With a short high-profile meeting between Presidents Vladimir Putin and Donald Trump possibly happening this weekend in Paris and a more comprehensive session later this month in Buenos Aires, many in Russia are asking the question, why meet at all? After all, each of their previous meetings—in Hamburg in 2017 and then in Helsinki last July—seemed to leave Russian-American relations in even worse shape than before. Some are advising the Kremlin to stay clear of Trump’s White House, and not be drawn into America’s fractious and ruthless domestic politics. The operative theory behind that counsel appears to be, let America’s cold civil war blow over before re-engaging with the winner of 2020.
Yet Putin is determined to continue his face-to-face contacts with Trump. Why such seemingly illogical behavior? It may be that the Russian president has already picked the winner—and it is Trump. In his recent public remarks, before the Valdai Club in Sochi, Putin suggested that when Trump wins his second term in 2020, he will be freer to stabilize and normalize relations with Russia. Putin certainly hopes that the investment he is making in Trump will pay off, and he is prepared to be patient.
This is not to say of course that Putin will get Trump re-elected—to repeat the coup that many in the U.S. believe he has already performed in 2016. Rather, Putin’s insistence on dealing with Trump signals that he sees an opportunity in the U.S. president that others in Moscow do not.
For many in the Russian foreign policy community, there is a clear sense that Congress has already boxed in Trump on issues like sanctions, that the Kremlin’s high hopes for another reset are already dashed, and that Trump’s penchant for being unpredictable creates more than its fair share of risks. The new Congress promises more of the same: more sanctions, more investigations, more accusations about the Trump-Russia connection. Thus, they say, engaging with Trump is futile—and especially so if the Republican Party loses much ground in the midterms on Tuesday.
The problem with this line of analysis is that it totally misses what Putin sees in Trump. The Russian leader’s investment in the U.S. president has little to do with Congress, or with U.S. Russia policy, or whether or not the GOP gets a drubbing in the midterms. To Putin, Trump represents a new departure in U.S. foreign policy. What Putin considers positive for Russia is the disruption that Trump is creating for the global system that the United States has underwritten since the end of the Cold War. Trump is replacing liberal universalism with a version of great-power politics that is not focused on promoting U.S.-favored values. To be sure, it is a policy of strength, but it is clearly preferable to the policy of values, since it rests on a transactional approach to international affairs and allows for compromise.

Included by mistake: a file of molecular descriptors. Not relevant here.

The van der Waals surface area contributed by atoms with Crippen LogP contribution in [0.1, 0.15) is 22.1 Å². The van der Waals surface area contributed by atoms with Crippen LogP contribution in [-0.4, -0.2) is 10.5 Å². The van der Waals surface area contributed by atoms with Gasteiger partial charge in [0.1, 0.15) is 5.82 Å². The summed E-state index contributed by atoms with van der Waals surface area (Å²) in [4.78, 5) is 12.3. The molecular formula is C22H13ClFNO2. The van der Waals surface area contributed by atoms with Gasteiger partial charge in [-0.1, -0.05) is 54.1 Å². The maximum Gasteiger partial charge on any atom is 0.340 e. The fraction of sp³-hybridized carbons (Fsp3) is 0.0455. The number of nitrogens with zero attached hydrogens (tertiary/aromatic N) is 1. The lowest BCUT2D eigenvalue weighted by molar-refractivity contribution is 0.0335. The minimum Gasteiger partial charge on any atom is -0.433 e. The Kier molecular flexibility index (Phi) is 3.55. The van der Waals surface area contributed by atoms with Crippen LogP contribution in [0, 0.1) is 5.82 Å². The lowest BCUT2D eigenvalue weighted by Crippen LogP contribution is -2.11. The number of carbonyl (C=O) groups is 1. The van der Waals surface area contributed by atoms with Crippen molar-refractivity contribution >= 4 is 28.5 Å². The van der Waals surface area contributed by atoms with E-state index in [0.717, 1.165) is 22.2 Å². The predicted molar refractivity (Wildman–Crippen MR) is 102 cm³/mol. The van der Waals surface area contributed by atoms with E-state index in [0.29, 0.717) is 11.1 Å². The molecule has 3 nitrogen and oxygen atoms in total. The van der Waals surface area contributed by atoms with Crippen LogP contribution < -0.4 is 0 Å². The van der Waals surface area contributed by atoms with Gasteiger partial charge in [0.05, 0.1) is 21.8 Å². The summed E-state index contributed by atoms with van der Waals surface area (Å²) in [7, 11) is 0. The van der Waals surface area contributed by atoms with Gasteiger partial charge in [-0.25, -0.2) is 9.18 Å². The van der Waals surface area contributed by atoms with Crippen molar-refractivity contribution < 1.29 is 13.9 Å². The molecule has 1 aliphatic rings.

In this, Trump, for all his idiosyncrasies and inconsistencies, is the most avowedly Russia-friendly American leader Putin is likely to encounter. This is not due to any special affection that the 45th president has for Russia. Simply put, Russia, to Trump, is not America’s major problem. Trump wants a “great America,” the world’s mightiest power that is focused mostly on what it regards as its own national interests. Putin does not mind it: In fact, such an America would be ideal for Russia. What is most important to Moscow is that Washington minds its own business, and does not seek to impose itself on others.
Even Trump’s focus on great-power rivalries, including with Russia, is welcome to Putin. One, because it agrees with his own realist view of international relations. Two, because it acknowledges Russia’s own great power status. America’s transition from the universalist to a more nationalist posture actually began with President Barack Obama’s retrenchment policy. It has greatly accelerated under Trump, whose actions are transforming the world in the direction of multipolarity. America’s European allies, who have long forfeited strategic sovereignty to Washington, are fretting. Putin feels vindicated by Trump’s efforts to reduce U.S.’s commitments to its allies. Putin also no doubt knows that this is how great empires end: invincible from without, those at the center lose interest in carrying the burden of hegemony or leadership. And so, they wither.
Thus, Putin, a consummate here-and-now politician, not only cannot afford the luxury of tuning out the Trump presidency and waiting it out: He has no reason to shun Trump. When Putin came to power nearly 19 years ago, it may have looked that while much of the world had exited the 20th century for the 21st, Moscow had chosen the other door. Now, much of the world is following Russia’s choice, including the Trump administration. This means that, for all the disparity in power and difference of interests, the Kremlin and the White House now talk the same language. And they talk.